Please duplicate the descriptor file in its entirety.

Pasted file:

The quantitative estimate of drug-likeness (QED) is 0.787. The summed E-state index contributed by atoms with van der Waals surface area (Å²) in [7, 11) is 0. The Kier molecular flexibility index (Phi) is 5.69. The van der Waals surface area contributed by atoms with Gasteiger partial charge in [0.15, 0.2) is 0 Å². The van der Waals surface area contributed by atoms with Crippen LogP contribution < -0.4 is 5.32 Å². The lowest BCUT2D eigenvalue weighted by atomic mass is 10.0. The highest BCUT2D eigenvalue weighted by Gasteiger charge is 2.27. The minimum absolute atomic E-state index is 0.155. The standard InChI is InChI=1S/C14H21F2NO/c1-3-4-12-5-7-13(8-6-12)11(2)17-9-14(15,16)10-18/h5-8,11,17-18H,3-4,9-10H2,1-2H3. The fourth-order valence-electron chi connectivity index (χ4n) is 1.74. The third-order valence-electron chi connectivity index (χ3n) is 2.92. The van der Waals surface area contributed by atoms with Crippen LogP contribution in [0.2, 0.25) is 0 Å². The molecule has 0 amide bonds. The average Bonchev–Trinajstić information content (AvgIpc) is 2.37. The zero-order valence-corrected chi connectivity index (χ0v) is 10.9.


The quantitative estimate of drug-likeness (QED) is 0.787. The summed E-state index contributed by atoms with van der Waals surface area (Å²) in [7, 11) is 0. The Kier molecular flexibility index (Phi) is 5.69. The van der Waals surface area contributed by atoms with Gasteiger partial charge in [0.15, 0.2) is 0 Å². The van der Waals surface area contributed by atoms with Crippen LogP contribution < -0.4 is 5.32 Å². The lowest BCUT2D eigenvalue weighted by atomic mass is 10.0. The highest BCUT2D eigenvalue weighted by Gasteiger charge is 2.27. The minimum absolute atomic E-state index is 0.155. The standard InChI is InChI=1S/C14H21F2NO/c1-3-4-12-5-7-13(8-6-12)11(2)17-9-14(15,16)10-18/h5-8,11,17-18H,3-4,9-10H2,1-2H3. The fourth-order valence-electron chi connectivity index (χ4n) is 1.74. The third-order valence-electron chi connectivity index (χ3n) is 2.92. The van der Waals surface area contributed by atoms with Crippen LogP contribution in [0.2, 0.25) is 0 Å². The molecule has 0 amide bonds. The average Bonchev–Trinajstić information content (AvgIpc) is 2.37. The zero-order valence-corrected chi connectivity index (χ0v) is 10.9.